The height of all these inequalities and injustices was experienced during the post-election violence that occurred in 2007-2008 after the legitimacy of the presidential elections result was highly disputed. With the incumbent administration and opposition party failing to reach an agreement over the stolen election, the country plunged into absolute mayhem. Divisions along political lines began to emphasize divisions along cultural lines, and a form of ethnic cleansing began to take place, pushing the country to the brink of civil war. Thousands of people were killed and hundreds of thousands were injured and/or displaced. Women and girls paid the highest price for a failed government and faced a significantly increased risk of physical and sexual violence and sexual attacks. Gang rape, forced marriage to enemy soldiers, sexual slavery, and forced mutilation were commonplace and most survivors did not have access to adequate medical care or nay care or at all. According to the Gender Violence Recovery Centre in Nairobi, a total of 650 survivors of sexual and gender-based violence (SGBV) related to the crisis were treated, with nearly 450 being seen in a short period of two months immediately after the election. These numbers, as shocking as they are, merely represent statistics from one hospital in Nairobi and consist only of those that were actually reported to this hospital at the time of the said crisis. More than a year has passed since the destructive uproar of the post-election violence ripped the country apart – we still have internally displaced persons in the camps.
SGBV includes such acts as, rape and defilement, wife inheritance, dowry-related violence, domestic abuse, and female genital mutilation (FGM), and all of these violations are still rampant throughout the country today. A woman recalls how she was brutally attacked in her own home during the crisis :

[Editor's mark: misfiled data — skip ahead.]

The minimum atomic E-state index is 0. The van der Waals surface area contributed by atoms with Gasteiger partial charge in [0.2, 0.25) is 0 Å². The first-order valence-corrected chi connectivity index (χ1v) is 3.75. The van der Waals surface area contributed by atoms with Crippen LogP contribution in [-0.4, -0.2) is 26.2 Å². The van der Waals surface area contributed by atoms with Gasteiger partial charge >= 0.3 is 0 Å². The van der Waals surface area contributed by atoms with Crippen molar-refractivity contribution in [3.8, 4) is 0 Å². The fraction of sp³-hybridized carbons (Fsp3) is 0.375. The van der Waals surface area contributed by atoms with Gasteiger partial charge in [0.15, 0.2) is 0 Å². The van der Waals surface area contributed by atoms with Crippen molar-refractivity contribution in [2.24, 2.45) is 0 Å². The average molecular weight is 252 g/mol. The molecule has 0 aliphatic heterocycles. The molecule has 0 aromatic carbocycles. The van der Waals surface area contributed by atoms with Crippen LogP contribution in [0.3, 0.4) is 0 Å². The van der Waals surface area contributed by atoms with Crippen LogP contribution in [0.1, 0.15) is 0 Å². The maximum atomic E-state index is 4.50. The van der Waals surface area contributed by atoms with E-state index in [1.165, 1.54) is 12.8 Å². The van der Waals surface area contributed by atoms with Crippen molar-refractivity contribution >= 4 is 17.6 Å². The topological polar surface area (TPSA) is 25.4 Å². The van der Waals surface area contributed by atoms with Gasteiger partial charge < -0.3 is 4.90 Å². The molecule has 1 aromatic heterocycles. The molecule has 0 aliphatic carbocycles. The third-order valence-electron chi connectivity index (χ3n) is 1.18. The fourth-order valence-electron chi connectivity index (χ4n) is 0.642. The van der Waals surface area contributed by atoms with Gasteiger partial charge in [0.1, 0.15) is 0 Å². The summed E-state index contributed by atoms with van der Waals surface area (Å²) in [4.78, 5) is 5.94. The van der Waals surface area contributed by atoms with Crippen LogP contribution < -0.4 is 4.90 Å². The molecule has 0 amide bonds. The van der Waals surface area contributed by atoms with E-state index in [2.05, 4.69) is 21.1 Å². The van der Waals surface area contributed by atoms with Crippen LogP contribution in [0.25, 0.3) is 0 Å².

While this story is particularly brutal, women across the country continue to fear violence everyday and feel as if they have no control over what happens to them or to their bodies. It is estimated that a woman in Kenya is sexually violated every 30 minutes, with survivors ranging in age from 5 months to 82 years. In Kuria district alone, more than 200 girls are forced to undergo circumcision (Female Genital Mutilation) everyday. The sexual, economic and social inequalities that exist in Kenya have come to be somewhat accepted and even seen as normal. Today, violence is seen as an acceptable way of disciplining women and maintaining a sense of order and control in the household, especially when a woman refuses sex, disobeys orders, or asks questions considered to be none of their concern, such as family finances.
SGBV has become deeply entrenched in Kenyan culture through rites and traditions that are not only physically and psychologically harmful, but instill the perception that women are objects to be used, abused, or misused. Bride price and wife inheritance are two such traditions that perpetuate these beliefs and contribute to increased rates of marital rape, domestic violence, and the overall poor economic status of women. A woman tells such a story:
Sadly, due to social stigma, fear of reprisal, ignorance of the law and one’s rights, insensitive medical procedures, inefficient judiciary, and stigma associated with most crimes against the person, very few cases are officially reported and even fewer are successfully tried in court. Feeling trapped and often helpless, women feel as if they have nowhere to turn and often suffer in silence.